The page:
The destruction of Ivory, the danger of melanoma, and the debate over voting booth selfies are three of the stories we're covering today.I'm Carl Azuz.We'll start in Kenya.
It took 10 days for officials there to build the 12 actual ivory towers that are now burning.They are both priceless and worthless.The piles of tusks from 8,000 elephants, the horns for more than 340 rhinos, exotic animal skins, sandalwood bark, it's all being intentionally burn in the largest torching of illegal wildlife products ever.Kenya's president says his country has lost as many as 70 percent of its elements.Poaching, the illegal killing of animals, claims the life of an elephant every 15 minutes and a record number of rhinos were poached last year.Critics say destroying these materials will actually increase their value on the black market and increase poaching.But supporters say it hasn't in the past and that the burns as symbolic as it is destructive.
The fire is crackling loudly, you can feel the warmth from far away, and the smoke is quickly filling the air.In some parts of the world, this would be considered ludicrous.In fact, there's been a lot of controversy surrounding this burn-105 tons of ivory, 1.35 tons of rhino horn literally going up in smoke.That's an estimated black market value of $172 million. Now, no more.Kenya's message to the world, this ivory is worthless.It has no value unless on a live animal.It's not the first born in Kenya's history.Kenya first began burning ivory in 1989 and initially saw good results.Experts attribute the scourge in poaching to Asia's voraciously growing appetite for ivory, particularly in China.This is the biggest ivory burn in the world's history.It's left 12 piles of contraband, like these, blackened with smoke, in a fire due to last for more than a week.But Kenyans hope this will change perceptions forever.Robyn Kriel, CNN, Nairobi National Park, Kenya.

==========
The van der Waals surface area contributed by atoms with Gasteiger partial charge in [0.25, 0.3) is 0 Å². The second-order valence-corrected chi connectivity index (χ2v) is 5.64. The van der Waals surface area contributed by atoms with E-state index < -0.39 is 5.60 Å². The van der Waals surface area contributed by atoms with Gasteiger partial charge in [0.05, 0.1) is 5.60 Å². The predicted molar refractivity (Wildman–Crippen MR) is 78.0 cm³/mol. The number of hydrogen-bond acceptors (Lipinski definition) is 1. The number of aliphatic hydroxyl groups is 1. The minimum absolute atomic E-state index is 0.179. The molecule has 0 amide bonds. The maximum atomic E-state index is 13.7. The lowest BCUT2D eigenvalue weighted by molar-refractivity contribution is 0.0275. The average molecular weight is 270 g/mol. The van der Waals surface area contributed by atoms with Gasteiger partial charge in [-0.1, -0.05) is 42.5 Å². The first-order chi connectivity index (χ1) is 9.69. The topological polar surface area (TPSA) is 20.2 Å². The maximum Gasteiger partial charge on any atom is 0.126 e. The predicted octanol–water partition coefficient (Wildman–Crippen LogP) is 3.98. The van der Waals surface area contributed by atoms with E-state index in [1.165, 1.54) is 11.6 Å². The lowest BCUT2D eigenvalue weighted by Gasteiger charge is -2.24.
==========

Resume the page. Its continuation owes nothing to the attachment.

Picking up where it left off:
Next up, chaos in the Middle Eastern nation of Iraq.The ISIS terrorist group, which controls large parts of land there, says it's responsible for a pair of suicide bombings on Sunday.They happened in a city in southern Iraq where at least 11 people died and more than a dozen others were wounded.And a day beforehand, in the nation's capital, there was a rush of hundreds of angry protesters inside Baghdad's Green Zone.This is a four square mile heavily fortified area of government buildings and international embassies.The protesters ransacked parts of Iraq's parliament building before Iraqi security forces regained control.A controversial Iraqi religious leader had stirred up the crowd on Saturday, criticizing Iraq's politicians and calling them corrupt.The nation has been struggling with political problems, in addition to terrorism and instability.U.S. Vice President Joe Biden and Secretary of State John Kerry have traveled there recently to push more stability in Iraq, expressed support for its leaders and encouraged them to work together.